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Coconut milk in a can doesn't get a great rap from many authorities on Asian food, but making coconut milk is enough of a chore that the canned version is commonplace in kitchens inside Asia and out. The choice of can counts for a lot, not least when you're putting the milk on the stove. While some cooks pick particular brands for the clarity and finish they give desserts, they may vary their brand for cooking. In South East Asian Food, Rosemary Brissenden says cans should be scrutinised to ensure they contain no caseinates, preservatives, or emulsifying agents. Thai cooks rely on the oil that comes out of coconut milk reduced in the pan to fry pastes (you'll see this separation described as the "cracking" or "breaking" of the coconut milk), and milks that have been artificially thickened in the canning process will often yield little to no oil. "As a final test," writes Brissenden, "shake the can - you should clearly hear liquid slopping around inside."
Coconut and chia seed puddings
Serves 4 as a snack
Stir 400ml coconut milk, 30gm chia seeds and 1 tbsp coconut sugar in a saucepan over medium heat until the mixture starts to thicken and chia seeds begin to turn translucent (4-6 minutes). Pour into glasses and refrigerate until chilled (at least 4 hours or overnight). Serve topped with sliced fresh fruit such as ripe pear and chopped nuts such as natural almonds along with shaved coconut.
Split pea, silverbeet, ginger and coconut soup
Heat 20gm ghee in a saucepan over medium-high heat, add 1 finely chopped onion and stir until translucent (4-6 minutes). Add 20gm grated ginger, 2 crushed garlic cloves, 1 tsp garam masala, ½ tsp each coarsely crushed fennel seeds and ground cumin, and ¼ tsp ground chilli, and stir until fragrant (1-1½ minutes). Add 80gm rinsed dried yellow split peas and 1 diced ripe tomato, stir to combine, then add 600ml chicken stock and 600ml coconut milk, simmer until split peas are just tender, adding 500gm blanched, chopped spinach (fresh or frozen) during the last 10 minutes of cooking (25-30 minutes). Season to taste and serve hot with a dollop of yoghurt and extra chilli.
Prawns in red curry sauce with rice noodles
Heat 1 tbsp grapeseed oil in a wok over high heat, add 70gm red curry paste and stir until fragrant (1-1½ minutes), then add 4 torn kaffir lime leaves, 1 tbsp crushed light palm sugar, and stir to combine. Add 400ml coconut milk and 24 peeled uncooked prawns, and simmer, turning prawns occasionally, until cooked (2-3 minutes). Season to taste with lime juice, fish sauce and extra palm sugar, and keep warm. Meanwhile, steam 450gm thickly cut fresh rice noodles (available from Asian supermarkets), until softened (1-2 minutes), and serve topped with prawns in red curry sauce and scattered with coriander, julienned kaffir lime leaves, thinly sliced red shallots and lime wedges.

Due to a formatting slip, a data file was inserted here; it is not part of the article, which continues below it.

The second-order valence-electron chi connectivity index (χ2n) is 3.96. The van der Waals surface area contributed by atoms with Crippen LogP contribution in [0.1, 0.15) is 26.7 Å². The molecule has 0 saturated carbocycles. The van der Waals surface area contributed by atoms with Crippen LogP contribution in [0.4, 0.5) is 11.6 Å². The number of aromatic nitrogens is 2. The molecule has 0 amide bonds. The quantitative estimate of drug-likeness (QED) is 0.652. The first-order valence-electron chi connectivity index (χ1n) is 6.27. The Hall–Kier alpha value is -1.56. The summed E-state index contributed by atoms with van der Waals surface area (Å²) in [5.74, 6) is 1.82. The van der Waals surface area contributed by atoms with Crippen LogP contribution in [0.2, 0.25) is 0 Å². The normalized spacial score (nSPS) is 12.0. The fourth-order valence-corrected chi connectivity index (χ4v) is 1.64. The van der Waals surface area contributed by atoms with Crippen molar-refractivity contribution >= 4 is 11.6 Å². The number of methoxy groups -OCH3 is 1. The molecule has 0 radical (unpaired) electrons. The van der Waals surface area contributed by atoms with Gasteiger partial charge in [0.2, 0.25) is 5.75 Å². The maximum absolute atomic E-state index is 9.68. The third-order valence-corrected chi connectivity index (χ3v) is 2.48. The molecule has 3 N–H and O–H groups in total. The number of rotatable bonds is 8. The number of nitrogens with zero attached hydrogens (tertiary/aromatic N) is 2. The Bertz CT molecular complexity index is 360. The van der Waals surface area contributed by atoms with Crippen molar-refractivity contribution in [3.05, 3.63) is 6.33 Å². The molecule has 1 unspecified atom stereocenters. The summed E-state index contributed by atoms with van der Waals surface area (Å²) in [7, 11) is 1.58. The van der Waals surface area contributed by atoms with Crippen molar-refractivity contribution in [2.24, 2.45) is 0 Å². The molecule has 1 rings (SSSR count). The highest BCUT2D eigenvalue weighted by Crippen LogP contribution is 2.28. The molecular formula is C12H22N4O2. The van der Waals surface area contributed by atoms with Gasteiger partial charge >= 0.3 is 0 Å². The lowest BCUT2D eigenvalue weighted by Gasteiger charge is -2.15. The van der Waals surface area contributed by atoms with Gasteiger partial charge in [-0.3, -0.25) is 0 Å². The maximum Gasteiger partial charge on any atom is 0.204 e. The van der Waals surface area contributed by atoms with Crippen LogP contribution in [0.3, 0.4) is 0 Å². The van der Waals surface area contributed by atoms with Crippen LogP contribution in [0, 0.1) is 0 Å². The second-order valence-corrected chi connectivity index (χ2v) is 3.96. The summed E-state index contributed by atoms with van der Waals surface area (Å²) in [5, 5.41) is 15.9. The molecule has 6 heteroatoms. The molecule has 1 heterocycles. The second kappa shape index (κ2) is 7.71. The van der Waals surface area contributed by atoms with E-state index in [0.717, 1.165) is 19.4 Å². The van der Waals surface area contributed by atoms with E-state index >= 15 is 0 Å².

Vermicelli and coconut-poached chicken salad
Break up 240gm dried rice vermicelli and soak in a bowl of boiling water, covered, until tender (8-10 minutes). Drain, rinse under cold running water, and drain again. Bring 400ml coconut milk to the simmer in a saucepan over medium-high heat. Add 2 skinless chicken breasts, each cut diagonally into thirds, and simmer, turning occasionally, until cooked through (7-9 minutes). Set aside in cooking liquid. Meanwhile, finely pound 3 small red chillies and 1 garlic clove with a mortar and pestle, then stir in 2 tbsp fish sauce, juice of 3 limes and 1 heaped tsp caster sugar. Place vermicelli in a large bowl, add dressing and 1 cup each torn mint and coriander, ½ cup torn Thai basil and 2 thinly sliced red shallots. Remove chicken from coconut milk with a slotted spoon, shred the meat into the bowl, toss to combine well and serve scattered with fried shallots and drizzled with reserved cooking milk.
+ Our preferred brand of coconut milk is TCC, which is free of thickeners, but if you find yourself stuck with a canned milk that won't crack when you want to fry a spice paste, add a little vegetable oil to the pan to make up for it.
+ Coconut milk spoils quickly once opened so refrigerate any leftovers for a day or two at most, or freeze them in ice-cube trays.
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